Friday, May 27, 2011

Gelatin Plate Printing Tutorial

Gelatin Plate monoprinting

Leslie here. In preparation for filming a surface design workshop dvd for Interweave I needed to create samples of the various techniques I would be demonstrating on-camera.  One of my workshop segments is showing how one tool can be used in a variety of ways.  The following images are using using a gelatin plate to create monoprints, and the same tool is subsequently used as a stamp. 
The great thing about using a gelatin plate is that it can provide countless ways to incorporate more texture on the surface of cloth or paper.
Over time, the gelatin plate will begin to degrade.  Even in this state
the plate has some unique qualities to offer!  It can be wiped clean and repeatedly used, even refrigerated between uses for a week or so before it is discarded.
With many mark-making tools, it is possible to achieve both a postive and negative image.  This is where the gelatin plate comes in....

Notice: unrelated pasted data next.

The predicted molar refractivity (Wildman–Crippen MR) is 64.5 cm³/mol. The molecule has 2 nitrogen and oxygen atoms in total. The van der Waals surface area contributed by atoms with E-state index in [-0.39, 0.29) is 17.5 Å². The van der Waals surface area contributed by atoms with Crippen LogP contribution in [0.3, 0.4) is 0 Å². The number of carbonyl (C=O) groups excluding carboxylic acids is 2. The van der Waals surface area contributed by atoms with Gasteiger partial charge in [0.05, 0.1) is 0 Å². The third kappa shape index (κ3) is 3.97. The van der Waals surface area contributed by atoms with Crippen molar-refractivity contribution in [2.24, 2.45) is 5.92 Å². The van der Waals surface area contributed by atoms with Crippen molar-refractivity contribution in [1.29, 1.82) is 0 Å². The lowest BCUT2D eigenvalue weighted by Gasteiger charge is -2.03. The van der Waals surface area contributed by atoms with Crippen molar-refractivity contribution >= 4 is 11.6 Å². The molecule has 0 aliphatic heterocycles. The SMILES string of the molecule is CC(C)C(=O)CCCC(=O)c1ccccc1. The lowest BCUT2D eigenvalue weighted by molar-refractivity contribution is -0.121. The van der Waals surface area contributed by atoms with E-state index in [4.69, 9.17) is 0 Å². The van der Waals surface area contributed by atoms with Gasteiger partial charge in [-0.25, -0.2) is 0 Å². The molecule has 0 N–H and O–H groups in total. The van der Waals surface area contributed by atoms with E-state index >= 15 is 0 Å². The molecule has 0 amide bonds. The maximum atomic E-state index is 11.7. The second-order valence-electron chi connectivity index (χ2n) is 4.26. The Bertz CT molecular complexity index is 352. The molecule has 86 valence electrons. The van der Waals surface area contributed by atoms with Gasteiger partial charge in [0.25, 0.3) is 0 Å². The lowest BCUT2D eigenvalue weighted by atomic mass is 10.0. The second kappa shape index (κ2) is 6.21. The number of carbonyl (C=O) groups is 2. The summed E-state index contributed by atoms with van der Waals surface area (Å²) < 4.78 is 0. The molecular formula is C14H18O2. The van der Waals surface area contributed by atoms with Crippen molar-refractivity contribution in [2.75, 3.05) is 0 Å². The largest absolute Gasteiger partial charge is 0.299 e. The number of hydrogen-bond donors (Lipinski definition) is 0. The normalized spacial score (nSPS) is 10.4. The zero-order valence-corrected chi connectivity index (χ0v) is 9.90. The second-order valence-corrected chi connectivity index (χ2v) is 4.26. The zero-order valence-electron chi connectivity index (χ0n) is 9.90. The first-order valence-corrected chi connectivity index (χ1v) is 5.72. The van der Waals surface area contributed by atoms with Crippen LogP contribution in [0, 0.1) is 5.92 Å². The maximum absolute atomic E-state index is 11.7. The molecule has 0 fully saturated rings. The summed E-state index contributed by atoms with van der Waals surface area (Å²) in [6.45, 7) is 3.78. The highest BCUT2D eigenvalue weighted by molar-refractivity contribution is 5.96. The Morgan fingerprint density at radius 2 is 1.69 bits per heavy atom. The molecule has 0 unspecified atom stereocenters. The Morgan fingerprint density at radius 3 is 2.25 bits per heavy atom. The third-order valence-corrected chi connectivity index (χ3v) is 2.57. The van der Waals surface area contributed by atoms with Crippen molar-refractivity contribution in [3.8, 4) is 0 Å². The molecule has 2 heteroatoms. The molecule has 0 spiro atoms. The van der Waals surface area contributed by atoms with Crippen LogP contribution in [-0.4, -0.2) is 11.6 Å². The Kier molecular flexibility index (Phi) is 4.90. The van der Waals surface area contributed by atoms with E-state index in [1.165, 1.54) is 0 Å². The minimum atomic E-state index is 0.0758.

Recipe to create a 9x12 gelatin plate:
6 tablespoons gelatin powder
1.5 cups cold water
1.5 cups hot water (almost boiling)

In a pan, place the cold water and add the gelatin.  Mix until it is well-blended with water.  At this point it will be very thick.  Gradually add the hot water and continue stirring until the gelatin is dissolved.  Try to remove any bubbles on the surface.
Place in a refrigerator for a minimum of 30 minutes.  The gelatin sets up quickly.
Carefully remove from the pan.  If you have a disposable pan, such as the one in the image, you will need to avoid working on the bottom side of the gelatin because it will pick up the marks of the pan.

I placed the gelatin plate on a plastic surface, but any 
protected surface will do

purchased stamps, handmade stamps, or 
other found objects make great marks on the plate!

Acrylic textile paint (slate blue and white) poured onto 
a paper palette

Using a foam brush, I will begin with the white


I plan to use a piece of hand-dyed silk organza for this first print

After spreading the paint thinly onto the gelatin surface with the foam brush, I am pressing a portion of my eraser stamps into the paint, wiggling it very slightly to displace the paint a bit, creating distinct "openings" through the paint to the gelatin surface